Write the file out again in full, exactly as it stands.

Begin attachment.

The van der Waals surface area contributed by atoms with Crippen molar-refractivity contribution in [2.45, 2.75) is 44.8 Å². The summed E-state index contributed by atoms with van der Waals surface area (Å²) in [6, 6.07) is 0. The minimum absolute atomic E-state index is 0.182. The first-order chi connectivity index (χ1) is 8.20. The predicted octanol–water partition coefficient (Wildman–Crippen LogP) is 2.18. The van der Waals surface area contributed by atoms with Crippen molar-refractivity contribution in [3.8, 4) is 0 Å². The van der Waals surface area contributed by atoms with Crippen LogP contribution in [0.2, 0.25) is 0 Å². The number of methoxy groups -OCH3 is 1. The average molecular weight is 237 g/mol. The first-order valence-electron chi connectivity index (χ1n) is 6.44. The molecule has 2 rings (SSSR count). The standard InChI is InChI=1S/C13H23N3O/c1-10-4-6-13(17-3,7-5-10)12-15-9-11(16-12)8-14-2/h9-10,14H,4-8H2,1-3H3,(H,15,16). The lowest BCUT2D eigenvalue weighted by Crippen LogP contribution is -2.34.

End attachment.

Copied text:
The van der Waals surface area contributed by atoms with Crippen molar-refractivity contribution in [2.45, 2.75) is 44.8 Å². The summed E-state index contributed by atoms with van der Waals surface area (Å²) in [6, 6.07) is 0. The minimum absolute atomic E-state index is 0.182. The first-order chi connectivity index (χ1) is 8.20. The predicted octanol–water partition coefficient (Wildman–Crippen LogP) is 2.18. The van der Waals surface area contributed by atoms with Crippen molar-refractivity contribution in [3.8, 4) is 0 Å². The van der Waals surface area contributed by atoms with Crippen LogP contribution in [0.2, 0.25) is 0 Å². The number of methoxy groups -OCH3 is 1. The average molecular weight is 237 g/mol. The first-order valence-electron chi connectivity index (χ1n) is 6.44. The molecule has 2 rings (SSSR count). The standard InChI is InChI=1S/C13H23N3O/c1-10-4-6-13(17-3,7-5-10)12-15-9-11(16-12)8-14-2/h9-10,14H,4-8H2,1-3H3,(H,15,16). The lowest BCUT2D eigenvalue weighted by Crippen LogP contribution is -2.34.